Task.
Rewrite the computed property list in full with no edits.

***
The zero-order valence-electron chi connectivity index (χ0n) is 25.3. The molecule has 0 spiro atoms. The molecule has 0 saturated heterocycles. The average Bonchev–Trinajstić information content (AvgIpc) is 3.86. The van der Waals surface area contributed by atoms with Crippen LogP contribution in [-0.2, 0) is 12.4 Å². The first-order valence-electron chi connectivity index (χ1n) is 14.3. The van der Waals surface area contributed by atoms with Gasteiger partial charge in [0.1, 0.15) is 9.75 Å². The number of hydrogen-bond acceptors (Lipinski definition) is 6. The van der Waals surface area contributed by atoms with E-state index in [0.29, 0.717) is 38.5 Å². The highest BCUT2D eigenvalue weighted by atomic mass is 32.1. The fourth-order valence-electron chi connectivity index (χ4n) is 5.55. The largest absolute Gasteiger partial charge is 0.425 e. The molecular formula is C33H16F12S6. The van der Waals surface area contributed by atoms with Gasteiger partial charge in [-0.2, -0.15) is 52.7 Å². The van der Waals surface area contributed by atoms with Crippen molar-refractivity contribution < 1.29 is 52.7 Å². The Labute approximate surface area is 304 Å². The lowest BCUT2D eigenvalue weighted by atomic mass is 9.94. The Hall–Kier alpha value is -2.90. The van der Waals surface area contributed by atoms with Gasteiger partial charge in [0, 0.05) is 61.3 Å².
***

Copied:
The zero-order valence-electron chi connectivity index (χ0n) is 25.3. The molecule has 0 spiro atoms. The molecule has 0 saturated heterocycles. The average Bonchev–Trinajstić information content (AvgIpc) is 3.86. The van der Waals surface area contributed by atoms with Crippen LogP contribution in [-0.2, 0) is 12.4 Å². The first-order valence-electron chi connectivity index (χ1n) is 14.3. The van der Waals surface area contributed by atoms with Gasteiger partial charge in [0.1, 0.15) is 9.75 Å². The number of hydrogen-bond acceptors (Lipinski definition) is 6. The van der Waals surface area contributed by atoms with E-state index in [0.29, 0.717) is 38.5 Å². The highest BCUT2D eigenvalue weighted by atomic mass is 32.1. The fourth-order valence-electron chi connectivity index (χ4n) is 5.55. The largest absolute Gasteiger partial charge is 0.425 e. The molecular formula is C33H16F12S6. The van der Waals surface area contributed by atoms with Gasteiger partial charge in [-0.2, -0.15) is 52.7 Å². The van der Waals surface area contributed by atoms with Crippen molar-refractivity contribution < 1.29 is 52.7 Å². The Labute approximate surface area is 304 Å². The lowest BCUT2D eigenvalue weighted by atomic mass is 9.94. The Hall–Kier alpha value is -2.90. The van der Waals surface area contributed by atoms with Gasteiger partial charge in [0, 0.05) is 61.3 Å².